When the Gelderd End sings 'If you're proud to be a Leeds fan clap your hands' you clap your hands . . . but should you?
Leeds United Football Club have one of the worst reputations in the country. For years the fans and players - fairly or unfairly - have been associated with thuggery. In If You're Proud to be a Leeds Fan Tom Palmer tries to work out just why he claps and why, when he has to miss a home game for work, he feels so bad.
Set in the 2001-02 Premiership season, the author follows Leeds United at stadiums home and away, in bars watching satellite, listening to Radio Leeds and Radio Five Live and watching the pages of Ceefax. He focuses as much on the fans as on the action on the pitch and tries to establish whether Leeds fans and players are really so bad.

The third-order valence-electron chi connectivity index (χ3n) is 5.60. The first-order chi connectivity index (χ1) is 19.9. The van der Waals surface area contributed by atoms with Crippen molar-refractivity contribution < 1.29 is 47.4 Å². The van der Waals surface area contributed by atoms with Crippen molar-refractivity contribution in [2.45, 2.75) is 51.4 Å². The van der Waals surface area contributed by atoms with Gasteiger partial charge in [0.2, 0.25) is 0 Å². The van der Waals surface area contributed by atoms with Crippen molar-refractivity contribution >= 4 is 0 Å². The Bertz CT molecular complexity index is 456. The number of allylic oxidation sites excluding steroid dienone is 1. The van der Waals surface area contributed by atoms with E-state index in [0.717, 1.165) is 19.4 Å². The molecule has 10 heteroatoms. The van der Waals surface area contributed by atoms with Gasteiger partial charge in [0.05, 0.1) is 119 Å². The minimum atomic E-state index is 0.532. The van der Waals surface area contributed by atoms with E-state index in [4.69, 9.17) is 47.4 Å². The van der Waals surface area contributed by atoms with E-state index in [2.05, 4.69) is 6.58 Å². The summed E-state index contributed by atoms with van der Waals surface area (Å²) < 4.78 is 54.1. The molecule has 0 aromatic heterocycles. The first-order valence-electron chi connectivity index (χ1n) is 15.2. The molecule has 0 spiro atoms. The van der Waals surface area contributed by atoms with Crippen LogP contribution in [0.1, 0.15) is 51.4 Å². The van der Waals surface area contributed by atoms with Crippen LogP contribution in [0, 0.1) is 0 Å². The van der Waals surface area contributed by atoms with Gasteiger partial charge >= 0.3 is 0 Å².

The book examines the highs and lows of the club's recent history and their impact on the supporters - from the Paris riot in 1975 to relegation in 1982 and the glory of the 1992 League win. Palmer discusses the Bowyer-Woodgate trial, the board's plans to take Leeds United away from Elland Road, the controversial replacement of manager David O'Leary with Terry Venables, and the club's persistent hooliganism problems, especially the fans' unceasing hatred of Manchester United.
If You're Proud to be a Leeds Fan tries to explain why, in the face of so many reasons why you shouldn't, you still find yourself clapping.
The book includes Leeds poet Tony Harrison's poem 'v.'.